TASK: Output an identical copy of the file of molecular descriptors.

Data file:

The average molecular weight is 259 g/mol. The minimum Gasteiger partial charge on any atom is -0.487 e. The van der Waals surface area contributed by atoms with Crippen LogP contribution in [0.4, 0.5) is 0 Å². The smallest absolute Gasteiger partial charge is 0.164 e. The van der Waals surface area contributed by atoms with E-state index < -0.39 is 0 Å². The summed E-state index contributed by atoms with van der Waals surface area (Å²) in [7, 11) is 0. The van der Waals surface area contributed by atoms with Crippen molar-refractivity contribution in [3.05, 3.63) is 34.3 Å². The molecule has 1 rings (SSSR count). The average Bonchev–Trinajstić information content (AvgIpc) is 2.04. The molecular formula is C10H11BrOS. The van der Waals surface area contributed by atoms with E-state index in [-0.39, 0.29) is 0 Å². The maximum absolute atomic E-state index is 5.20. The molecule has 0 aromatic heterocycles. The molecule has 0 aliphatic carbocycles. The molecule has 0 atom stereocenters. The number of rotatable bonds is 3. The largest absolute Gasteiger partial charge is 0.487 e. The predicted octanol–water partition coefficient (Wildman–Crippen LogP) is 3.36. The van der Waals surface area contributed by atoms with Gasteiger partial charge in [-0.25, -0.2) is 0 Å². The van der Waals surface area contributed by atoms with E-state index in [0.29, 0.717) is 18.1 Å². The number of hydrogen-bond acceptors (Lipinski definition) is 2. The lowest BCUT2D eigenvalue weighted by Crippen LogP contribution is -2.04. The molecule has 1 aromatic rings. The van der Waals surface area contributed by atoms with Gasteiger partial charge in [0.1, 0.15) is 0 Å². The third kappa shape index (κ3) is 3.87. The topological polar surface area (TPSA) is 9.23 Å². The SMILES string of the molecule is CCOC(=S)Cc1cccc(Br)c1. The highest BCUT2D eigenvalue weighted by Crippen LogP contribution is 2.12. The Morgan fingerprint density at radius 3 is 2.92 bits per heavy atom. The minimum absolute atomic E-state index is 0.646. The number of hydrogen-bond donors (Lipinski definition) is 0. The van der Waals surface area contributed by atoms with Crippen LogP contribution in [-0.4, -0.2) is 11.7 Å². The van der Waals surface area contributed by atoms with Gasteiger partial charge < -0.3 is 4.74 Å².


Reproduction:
The average molecular weight is 259 g/mol. The minimum Gasteiger partial charge on any atom is -0.487 e. The van der Waals surface area contributed by atoms with Crippen LogP contribution in [0.4, 0.5) is 0 Å². The smallest absolute Gasteiger partial charge is 0.164 e. The van der Waals surface area contributed by atoms with E-state index < -0.39 is 0 Å². The summed E-state index contributed by atoms with van der Waals surface area (Å²) in [7, 11) is 0. The van der Waals surface area contributed by atoms with Crippen molar-refractivity contribution in [3.05, 3.63) is 34.3 Å². The molecule has 1 rings (SSSR count). The average Bonchev–Trinajstić information content (AvgIpc) is 2.04. The molecular formula is C10H11BrOS. The van der Waals surface area contributed by atoms with E-state index in [-0.39, 0.29) is 0 Å². The maximum absolute atomic E-state index is 5.20. The molecule has 0 aromatic heterocycles. The molecule has 0 aliphatic carbocycles. The molecule has 0 atom stereocenters. The number of rotatable bonds is 3. The largest absolute Gasteiger partial charge is 0.487 e. The predicted octanol–water partition coefficient (Wildman–Crippen LogP) is 3.36. The van der Waals surface area contributed by atoms with Gasteiger partial charge in [-0.25, -0.2) is 0 Å². The van der Waals surface area contributed by atoms with E-state index in [0.29, 0.717) is 18.1 Å². The number of hydrogen-bond acceptors (Lipinski definition) is 2. The lowest BCUT2D eigenvalue weighted by Crippen LogP contribution is -2.04. The molecule has 1 aromatic rings. The van der Waals surface area contributed by atoms with Gasteiger partial charge in [0.1, 0.15) is 0 Å². The third kappa shape index (κ3) is 3.87. The topological polar surface area (TPSA) is 9.23 Å². The SMILES string of the molecule is CCOC(=S)Cc1cccc(Br)c1. The highest BCUT2D eigenvalue weighted by Crippen LogP contribution is 2.12. The Morgan fingerprint density at radius 3 is 2.92 bits per heavy atom. The minimum absolute atomic E-state index is 0.646. The number of hydrogen-bond donors (Lipinski definition) is 0. The van der Waals surface area contributed by atoms with Crippen LogP contribution in [-0.4, -0.2) is 11.7 Å². The van der Waals surface area contributed by atoms with Gasteiger partial charge < -0.3 is 4.74 Å².